Today, it’s an extra space where he can entertain family and friends, but tomorrow, it may become part of an in-law or income suite. So, although he wanted a bar-style kitchenette for himself, he needed to think bigger. “It’s a small space but I don’t know who’s going to be using it in the future. My kids and I will be using it for the next few years, but at some point we might move my mom down there, or I might want to rent it out for extra income. Basically it needs to be able to serve anybody, no matter what stage of life.” But knowing what he needed, and actually making it happen, were two different things. So Andrew enlisted the help of project manager, Scott McGillivray, and designer, Jacqueline Kay, to help design and execute a fully functional kitchen that would fit into the space and appeal to whoever may use it in the future.
Because the kitchen is part of an open concept space, a quartz counter was installed in a waterfall style in order to streamline the overall look. The counter extends 12” inches off the outside of the island in order to accommodate extra cabinet storage and four stools underneath. So not only does the counter serve as a practical work surface, it becomes an eating area and eliminates the need for an additional table. In this small space every inch counts. “Quartz is one of the most popular counter materials on the market right now,” adds Scott. “It’s very durable and will last for many years, so it’s well worth making the investment.”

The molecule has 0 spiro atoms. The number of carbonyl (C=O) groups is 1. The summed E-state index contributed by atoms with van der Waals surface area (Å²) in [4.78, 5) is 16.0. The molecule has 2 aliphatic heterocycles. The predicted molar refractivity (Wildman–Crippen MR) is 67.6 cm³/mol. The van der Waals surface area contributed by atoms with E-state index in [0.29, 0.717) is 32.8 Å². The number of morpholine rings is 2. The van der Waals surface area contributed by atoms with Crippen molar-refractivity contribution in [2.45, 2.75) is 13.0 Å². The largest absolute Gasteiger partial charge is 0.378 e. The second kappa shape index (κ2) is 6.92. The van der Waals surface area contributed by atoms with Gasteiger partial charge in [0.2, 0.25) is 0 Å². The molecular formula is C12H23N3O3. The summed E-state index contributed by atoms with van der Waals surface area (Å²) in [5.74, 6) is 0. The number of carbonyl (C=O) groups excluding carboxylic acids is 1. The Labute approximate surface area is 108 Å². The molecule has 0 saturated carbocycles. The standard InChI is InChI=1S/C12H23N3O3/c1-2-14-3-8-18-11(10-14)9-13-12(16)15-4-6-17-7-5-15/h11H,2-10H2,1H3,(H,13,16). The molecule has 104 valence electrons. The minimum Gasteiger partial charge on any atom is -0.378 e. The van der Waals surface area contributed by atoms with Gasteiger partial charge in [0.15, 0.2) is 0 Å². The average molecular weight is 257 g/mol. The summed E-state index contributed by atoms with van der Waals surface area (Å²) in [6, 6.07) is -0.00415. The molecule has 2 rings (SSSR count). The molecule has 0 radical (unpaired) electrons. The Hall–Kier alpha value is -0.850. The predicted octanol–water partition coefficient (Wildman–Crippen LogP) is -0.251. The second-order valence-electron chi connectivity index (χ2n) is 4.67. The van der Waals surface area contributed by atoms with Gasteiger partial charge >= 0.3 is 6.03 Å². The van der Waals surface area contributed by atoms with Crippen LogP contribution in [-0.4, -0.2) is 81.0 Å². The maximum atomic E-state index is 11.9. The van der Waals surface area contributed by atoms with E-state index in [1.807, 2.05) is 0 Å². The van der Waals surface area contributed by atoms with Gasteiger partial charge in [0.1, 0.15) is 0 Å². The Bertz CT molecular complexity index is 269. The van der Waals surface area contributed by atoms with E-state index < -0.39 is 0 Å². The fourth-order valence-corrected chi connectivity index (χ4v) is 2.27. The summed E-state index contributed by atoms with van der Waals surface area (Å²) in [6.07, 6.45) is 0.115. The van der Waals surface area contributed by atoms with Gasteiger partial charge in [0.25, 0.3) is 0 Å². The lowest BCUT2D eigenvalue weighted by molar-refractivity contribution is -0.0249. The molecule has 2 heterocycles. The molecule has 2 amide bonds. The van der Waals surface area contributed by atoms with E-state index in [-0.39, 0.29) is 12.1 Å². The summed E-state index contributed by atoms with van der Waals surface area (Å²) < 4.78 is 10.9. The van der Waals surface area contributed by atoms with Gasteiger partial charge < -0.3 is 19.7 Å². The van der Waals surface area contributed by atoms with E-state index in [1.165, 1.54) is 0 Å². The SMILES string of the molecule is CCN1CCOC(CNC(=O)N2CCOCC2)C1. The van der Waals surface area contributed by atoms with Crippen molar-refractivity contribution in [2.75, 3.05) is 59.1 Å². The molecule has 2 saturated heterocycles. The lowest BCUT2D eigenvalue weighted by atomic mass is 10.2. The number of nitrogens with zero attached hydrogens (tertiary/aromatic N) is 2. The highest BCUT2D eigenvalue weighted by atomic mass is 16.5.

When it came to the appliances there was no question that stainless steel was the right finish. “Stainless is contemporary, clean and soft – perfect for this space,” says Jacqueline, who never even considered another finish. Andrew had some concerns about smudges and cleanliness so they went with a new Smudge-Proof stainless steel that greatly reduces pesky fingerprints. “What’s best about stainless is that is works with every color palette, so if Andrew decides to change things up later he won’t need to replace the appliances.”
Since Andrew wanted his space to look a little more high-end than the average basement kitchen, he opted against a traditional tile backsplash and instead installed a single piece of Quartz. “I’m not one for a lot of frilly finishes, and I like the clean, elegant look of this stone.” The result is a take-notice focal point that looks sophisticated and blends seamlessly with the rest of the space.
“One of my favorite features in this kitchen is the sink,” says Andrew. Not only is it “huge”, it has graduated ledges on the sides so you can fit its custom cutting board, colander, dish pan and drying rack – either one at a time or several at once. “Big sinks are trendier than double sinks for sure,” says Scott. “But they’re not always practical. This one works because it turns the sink into a functional workstation and saves tons of counter space.” It also helps keep your counter clean and free of clutter.